Newsrooms Haven't Changed Much
By Paige Albiniak -- Broadcasting & Cable, 9/19/2004 8:00:00 PM
There are more minorities in newsrooms than there were a year ago, but it's not like you'd notice. An annual survey by the Radio-Television News Directors Association and Ball State University shows that, on average, the percentage of minority newsroom hires hasn't changed much in a decade. In 1994, minorities made up 18.0% of the TV-newsroom workforce; this year, they are 21.8%.
"Barring some significant changes, I'm not sure it's going to get any better," says Bob Papper, professor of telecommunications at Ball State University in Muncie, Ind., and director of the RTNDA/Ball State annual survey on diversity.
The survey, released this summer, found that minorities' representation in the TV-newsroom workforce grew to 21.8% in 2004 from 18.1% in 2003. Half of that growth was among African-Americans; the other half, among Hispanic-Americans, who are benefiting from the boom in Spanish-language TV in the U.S. Growth among Asian-Americans declined while the percentage of Native Americans in TV newsrooms remained flat.
While any increase is good news, Papper attributes at least some of the change to survey methodology. For this year's numbers, his team contacted news directors by mail, phone, fax and, for the first time, e-mail. News directors also could fill out an online survey, a new component. By making it easier to respond, the survey drew responses from 838 news directors, 30% more than usual. "That increased response should make the data more reliable," Papper says, "but it could also make a comparison with previous years more tenuous."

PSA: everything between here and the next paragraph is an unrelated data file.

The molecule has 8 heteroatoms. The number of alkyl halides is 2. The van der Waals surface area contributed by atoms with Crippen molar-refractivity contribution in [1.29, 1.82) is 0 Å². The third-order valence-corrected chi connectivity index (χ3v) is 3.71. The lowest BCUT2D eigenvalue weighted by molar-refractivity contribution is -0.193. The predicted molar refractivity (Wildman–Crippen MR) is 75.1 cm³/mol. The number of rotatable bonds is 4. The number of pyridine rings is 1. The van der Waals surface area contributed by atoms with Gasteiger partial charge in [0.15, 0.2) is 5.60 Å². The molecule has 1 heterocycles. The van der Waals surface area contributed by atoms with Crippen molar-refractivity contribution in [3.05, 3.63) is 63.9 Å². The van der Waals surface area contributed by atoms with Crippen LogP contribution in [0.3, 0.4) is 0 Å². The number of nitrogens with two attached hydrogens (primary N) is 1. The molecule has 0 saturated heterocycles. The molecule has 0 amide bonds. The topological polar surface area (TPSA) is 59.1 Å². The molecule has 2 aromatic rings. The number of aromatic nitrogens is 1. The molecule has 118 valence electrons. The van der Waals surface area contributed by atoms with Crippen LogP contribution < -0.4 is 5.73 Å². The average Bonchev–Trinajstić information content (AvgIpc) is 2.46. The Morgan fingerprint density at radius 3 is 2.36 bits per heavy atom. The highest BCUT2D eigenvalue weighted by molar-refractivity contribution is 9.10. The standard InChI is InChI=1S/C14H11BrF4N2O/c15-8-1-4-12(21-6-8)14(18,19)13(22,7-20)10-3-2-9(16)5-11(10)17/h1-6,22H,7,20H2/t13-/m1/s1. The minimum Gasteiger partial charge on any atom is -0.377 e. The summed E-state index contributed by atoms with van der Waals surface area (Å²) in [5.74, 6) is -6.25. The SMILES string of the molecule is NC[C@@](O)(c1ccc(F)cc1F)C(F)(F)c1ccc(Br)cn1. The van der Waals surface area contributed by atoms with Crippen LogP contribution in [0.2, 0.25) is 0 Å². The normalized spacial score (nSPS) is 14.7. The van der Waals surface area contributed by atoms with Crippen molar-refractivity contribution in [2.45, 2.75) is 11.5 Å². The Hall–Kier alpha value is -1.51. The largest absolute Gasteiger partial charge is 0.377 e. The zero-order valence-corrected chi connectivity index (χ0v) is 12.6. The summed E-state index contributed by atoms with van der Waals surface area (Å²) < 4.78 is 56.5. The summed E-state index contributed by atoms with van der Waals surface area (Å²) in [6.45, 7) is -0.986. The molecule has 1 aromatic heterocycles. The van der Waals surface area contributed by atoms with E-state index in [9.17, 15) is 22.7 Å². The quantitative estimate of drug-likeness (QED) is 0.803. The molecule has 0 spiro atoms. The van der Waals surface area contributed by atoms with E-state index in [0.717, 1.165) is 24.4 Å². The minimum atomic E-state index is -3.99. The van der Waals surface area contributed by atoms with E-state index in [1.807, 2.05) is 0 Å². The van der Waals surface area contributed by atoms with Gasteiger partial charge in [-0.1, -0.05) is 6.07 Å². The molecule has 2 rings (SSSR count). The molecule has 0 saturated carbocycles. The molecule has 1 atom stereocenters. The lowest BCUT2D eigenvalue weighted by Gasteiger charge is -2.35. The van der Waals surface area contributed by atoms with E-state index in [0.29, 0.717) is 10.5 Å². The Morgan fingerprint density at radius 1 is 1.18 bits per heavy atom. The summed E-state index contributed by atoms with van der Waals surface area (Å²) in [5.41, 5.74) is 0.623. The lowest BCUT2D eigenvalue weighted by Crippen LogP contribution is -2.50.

What's more, even with this year's nearly 4% increase, minority hiring at TV stations isn't growing as fast as the minority population in the U.S. Since 1990, annual population growth has been nearly 7%.
Possibly, broadcasters' efforts to recruit minority hires may have lessened because the U.S. Court of Appeals kept remanding the FCC's Equal Employment Opportunity rules back to the agency. With or without rules, TV and radio stations employ far more minorities than do newspapers, which have never faced government regulation on hiring. Minorities make up 12.5% of newspaper staffs, according to the survey.
News directors say recruiting minority hires makes good business sense. "I think we are going to be more successful if we make sure that our staff mirrors the community," says Scott Diener, executive news director of Arizona News Channel, the cable news co-venture of Cox Cable and Belo Corp.'s KTVK Phoenix. "How can you cover the community if you are not part of that community?"
To aid in its efforts covering the local population, much of which is Hispanic, KTVK has offered a minority internship through Arizona State University since 1991.
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